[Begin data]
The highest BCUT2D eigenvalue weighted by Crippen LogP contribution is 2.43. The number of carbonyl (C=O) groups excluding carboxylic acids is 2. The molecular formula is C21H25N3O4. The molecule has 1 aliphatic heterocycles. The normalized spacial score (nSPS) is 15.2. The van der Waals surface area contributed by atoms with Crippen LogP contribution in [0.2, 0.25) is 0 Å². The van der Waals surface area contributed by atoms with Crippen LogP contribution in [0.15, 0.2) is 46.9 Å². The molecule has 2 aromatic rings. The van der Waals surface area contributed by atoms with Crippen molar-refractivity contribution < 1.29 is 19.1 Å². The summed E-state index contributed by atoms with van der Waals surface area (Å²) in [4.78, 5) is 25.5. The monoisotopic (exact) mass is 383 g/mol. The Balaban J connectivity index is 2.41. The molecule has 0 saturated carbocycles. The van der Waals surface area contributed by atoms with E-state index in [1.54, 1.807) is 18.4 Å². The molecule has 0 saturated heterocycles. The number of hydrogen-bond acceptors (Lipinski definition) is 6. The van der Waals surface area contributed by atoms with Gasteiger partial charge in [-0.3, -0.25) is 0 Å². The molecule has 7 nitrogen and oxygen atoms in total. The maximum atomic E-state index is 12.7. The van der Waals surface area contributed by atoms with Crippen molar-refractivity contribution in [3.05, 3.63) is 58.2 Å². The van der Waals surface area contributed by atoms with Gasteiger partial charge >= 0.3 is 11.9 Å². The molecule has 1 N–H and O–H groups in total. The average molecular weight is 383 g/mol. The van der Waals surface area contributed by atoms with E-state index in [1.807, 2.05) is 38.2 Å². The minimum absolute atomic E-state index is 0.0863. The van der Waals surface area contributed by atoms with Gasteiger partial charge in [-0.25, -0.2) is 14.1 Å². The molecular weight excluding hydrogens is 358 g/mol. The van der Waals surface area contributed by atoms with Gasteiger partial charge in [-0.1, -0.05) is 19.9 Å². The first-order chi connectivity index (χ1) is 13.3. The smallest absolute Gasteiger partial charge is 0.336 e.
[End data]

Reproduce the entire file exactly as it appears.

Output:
The highest BCUT2D eigenvalue weighted by Crippen LogP contribution is 2.43. The number of carbonyl (C=O) groups excluding carboxylic acids is 2. The molecular formula is C21H25N3O4. The molecule has 1 aliphatic heterocycles. The normalized spacial score (nSPS) is 15.2. The van der Waals surface area contributed by atoms with Crippen LogP contribution in [0.2, 0.25) is 0 Å². The van der Waals surface area contributed by atoms with Crippen LogP contribution in [0.15, 0.2) is 46.9 Å². The molecule has 2 aromatic rings. The van der Waals surface area contributed by atoms with Crippen molar-refractivity contribution < 1.29 is 19.1 Å². The summed E-state index contributed by atoms with van der Waals surface area (Å²) in [4.78, 5) is 25.5. The monoisotopic (exact) mass is 383 g/mol. The Balaban J connectivity index is 2.41. The molecule has 0 saturated carbocycles. The van der Waals surface area contributed by atoms with E-state index in [1.54, 1.807) is 18.4 Å². The molecule has 0 saturated heterocycles. The number of hydrogen-bond acceptors (Lipinski definition) is 6. The van der Waals surface area contributed by atoms with Gasteiger partial charge in [-0.3, -0.25) is 0 Å². The molecule has 7 nitrogen and oxygen atoms in total. The maximum atomic E-state index is 12.7. The van der Waals surface area contributed by atoms with Crippen molar-refractivity contribution in [3.05, 3.63) is 58.2 Å². The van der Waals surface area contributed by atoms with Gasteiger partial charge >= 0.3 is 11.9 Å². The molecule has 1 N–H and O–H groups in total. The average molecular weight is 383 g/mol. The van der Waals surface area contributed by atoms with E-state index in [1.807, 2.05) is 38.2 Å². The minimum absolute atomic E-state index is 0.0863. The van der Waals surface area contributed by atoms with Gasteiger partial charge in [-0.25, -0.2) is 14.1 Å². The molecular weight excluding hydrogens is 358 g/mol. The van der Waals surface area contributed by atoms with Gasteiger partial charge in [-0.1, -0.05) is 19.9 Å². The first-order chi connectivity index (χ1) is 13.3. The smallest absolute Gasteiger partial charge is 0.336 e.